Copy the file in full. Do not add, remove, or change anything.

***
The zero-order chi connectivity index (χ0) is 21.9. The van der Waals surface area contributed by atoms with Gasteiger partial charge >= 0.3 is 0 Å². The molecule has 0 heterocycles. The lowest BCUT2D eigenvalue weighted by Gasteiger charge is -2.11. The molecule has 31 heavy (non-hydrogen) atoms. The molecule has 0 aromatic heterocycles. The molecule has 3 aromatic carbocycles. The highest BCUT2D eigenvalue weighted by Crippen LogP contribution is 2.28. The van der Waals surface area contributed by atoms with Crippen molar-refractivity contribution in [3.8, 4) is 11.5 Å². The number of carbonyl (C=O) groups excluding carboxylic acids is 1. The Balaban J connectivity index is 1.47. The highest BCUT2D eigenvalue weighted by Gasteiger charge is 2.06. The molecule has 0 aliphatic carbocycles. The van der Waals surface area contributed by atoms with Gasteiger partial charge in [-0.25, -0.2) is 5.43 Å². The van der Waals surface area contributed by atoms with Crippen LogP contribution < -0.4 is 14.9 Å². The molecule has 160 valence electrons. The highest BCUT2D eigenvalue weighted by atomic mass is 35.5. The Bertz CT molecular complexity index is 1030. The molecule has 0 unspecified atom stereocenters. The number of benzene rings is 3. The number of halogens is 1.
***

The zero-order chi connectivity index (χ0) is 21.9. The van der Waals surface area contributed by atoms with Gasteiger partial charge >= 0.3 is 0 Å². The molecule has 0 heterocycles. The lowest BCUT2D eigenvalue weighted by Gasteiger charge is -2.11. The molecule has 31 heavy (non-hydrogen) atoms. The molecule has 0 aromatic heterocycles. The molecule has 3 aromatic carbocycles. The highest BCUT2D eigenvalue weighted by Crippen LogP contribution is 2.28. The van der Waals surface area contributed by atoms with Crippen molar-refractivity contribution in [3.8, 4) is 11.5 Å². The number of carbonyl (C=O) groups excluding carboxylic acids is 1. The Balaban J connectivity index is 1.47. The highest BCUT2D eigenvalue weighted by Gasteiger charge is 2.06. The molecule has 0 aliphatic carbocycles. The van der Waals surface area contributed by atoms with Gasteiger partial charge in [-0.25, -0.2) is 5.43 Å². The van der Waals surface area contributed by atoms with Crippen LogP contribution < -0.4 is 14.9 Å². The molecule has 160 valence electrons. The highest BCUT2D eigenvalue weighted by atomic mass is 35.5. The Bertz CT molecular complexity index is 1030. The molecule has 0 unspecified atom stereocenters. The number of benzene rings is 3. The number of halogens is 1.